Themes of Teddy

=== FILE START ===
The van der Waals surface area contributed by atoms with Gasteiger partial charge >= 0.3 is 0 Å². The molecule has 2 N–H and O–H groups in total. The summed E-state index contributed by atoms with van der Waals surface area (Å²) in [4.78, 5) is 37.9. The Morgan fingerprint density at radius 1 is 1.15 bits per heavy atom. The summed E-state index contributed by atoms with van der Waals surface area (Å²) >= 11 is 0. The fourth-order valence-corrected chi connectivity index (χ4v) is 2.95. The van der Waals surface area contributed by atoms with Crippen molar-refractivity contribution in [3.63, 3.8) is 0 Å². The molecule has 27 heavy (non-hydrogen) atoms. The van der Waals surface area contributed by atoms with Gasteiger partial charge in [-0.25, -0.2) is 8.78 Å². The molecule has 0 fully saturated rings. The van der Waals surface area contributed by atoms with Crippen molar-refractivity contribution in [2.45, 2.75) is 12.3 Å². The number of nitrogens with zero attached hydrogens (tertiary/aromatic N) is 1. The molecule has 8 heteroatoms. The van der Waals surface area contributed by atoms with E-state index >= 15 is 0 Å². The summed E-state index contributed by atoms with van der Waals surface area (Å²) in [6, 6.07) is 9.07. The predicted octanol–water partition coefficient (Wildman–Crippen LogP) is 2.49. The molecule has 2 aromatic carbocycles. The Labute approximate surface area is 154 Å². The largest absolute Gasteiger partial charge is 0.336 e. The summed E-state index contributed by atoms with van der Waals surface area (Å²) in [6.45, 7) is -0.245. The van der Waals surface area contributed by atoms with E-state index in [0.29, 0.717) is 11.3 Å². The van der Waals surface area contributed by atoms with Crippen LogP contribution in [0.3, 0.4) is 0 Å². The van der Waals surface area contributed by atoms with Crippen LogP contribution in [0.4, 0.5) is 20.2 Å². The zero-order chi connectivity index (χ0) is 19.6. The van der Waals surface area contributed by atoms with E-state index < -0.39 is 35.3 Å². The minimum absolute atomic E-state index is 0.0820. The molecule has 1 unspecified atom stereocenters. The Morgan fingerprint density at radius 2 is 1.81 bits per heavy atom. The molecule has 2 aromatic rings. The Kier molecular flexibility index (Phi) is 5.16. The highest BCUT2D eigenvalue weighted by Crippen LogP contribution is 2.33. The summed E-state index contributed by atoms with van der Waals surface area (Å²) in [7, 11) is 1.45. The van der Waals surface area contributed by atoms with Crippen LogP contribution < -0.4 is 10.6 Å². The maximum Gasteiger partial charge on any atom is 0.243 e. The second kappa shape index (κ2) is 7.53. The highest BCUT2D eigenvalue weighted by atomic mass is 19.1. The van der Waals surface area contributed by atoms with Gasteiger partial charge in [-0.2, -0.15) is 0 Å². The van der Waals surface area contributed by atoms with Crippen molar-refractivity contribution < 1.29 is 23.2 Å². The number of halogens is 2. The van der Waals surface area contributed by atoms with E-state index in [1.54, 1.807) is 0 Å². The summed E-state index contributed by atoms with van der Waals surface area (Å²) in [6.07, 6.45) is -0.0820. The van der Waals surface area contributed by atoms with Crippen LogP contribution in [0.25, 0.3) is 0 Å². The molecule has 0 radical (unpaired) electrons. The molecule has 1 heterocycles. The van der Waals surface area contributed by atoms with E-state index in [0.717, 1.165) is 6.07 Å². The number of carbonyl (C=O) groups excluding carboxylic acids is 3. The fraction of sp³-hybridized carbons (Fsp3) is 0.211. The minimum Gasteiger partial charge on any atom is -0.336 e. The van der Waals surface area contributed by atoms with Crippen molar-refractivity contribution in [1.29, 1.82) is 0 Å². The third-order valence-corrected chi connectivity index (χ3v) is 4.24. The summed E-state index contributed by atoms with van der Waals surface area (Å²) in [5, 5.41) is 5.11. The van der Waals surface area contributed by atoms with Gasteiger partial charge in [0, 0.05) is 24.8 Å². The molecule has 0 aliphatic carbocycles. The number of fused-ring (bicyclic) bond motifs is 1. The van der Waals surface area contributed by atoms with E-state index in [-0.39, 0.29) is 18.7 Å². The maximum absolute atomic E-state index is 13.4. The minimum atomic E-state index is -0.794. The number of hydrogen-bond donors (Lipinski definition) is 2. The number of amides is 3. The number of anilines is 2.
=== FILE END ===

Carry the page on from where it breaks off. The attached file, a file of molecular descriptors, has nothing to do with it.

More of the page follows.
During the short story “Teddy” by J.D. Salinger, the main character, Teddy talks about his beliefs and thoughts about life and religion. He states many ideas that we believe to be morals or themes of “Teddy”. In the story, there are spiritual themes that Teddy describes. One theme from the story is when Teddy talks to Mr. Nicholson about logic being in the way of seeing things as they really are and he says “‘You know that apple Adam ate in the Garden of Eden, referred to in the Bible?’ he asked. ‘You know what was in it? Logic. Logic and intellectual stuff. That was all that was in it. So-this is my point-what you have to do is vomit it up if you want to see things as they really are. I mean if you vomit it up, then you won’t have any trouble with blocks of wood and stuff. You won’t see everything stopping off all the time. And you’ll know what your arm really is, if you’re interested.’” (Salinger 191). In this quote Teddy tells Mr. Nicholson that if he wants to see his life as it really is then he has to discard logic every once in a while and look at life in a spiritual way. Another theme expressed by Teddy in the story is when he talks to Mr. Nicholson about God. He says “I was six when I saw that everything was God.” (Salinger 189). This quote shows that Teddy is very spiritual and he tries to express to Mr. Nicholson that God is very important in life. He also tries influencing Mr. Nicholson to meditate and clear his mind to see things in a different perspective or how they really are. The last theme represented in the story is when Teddy tells Mr. Nicholson that it would not matter if he died. He then talks about the idea of reincarnation and how his different bodies might die, but his soul will never die. Overall, “Teddy” by J.D. Salinger teaches a lot of spiritual lessons that could really influence people to think of ideas in a more spiritual way and to see life in a different perspective.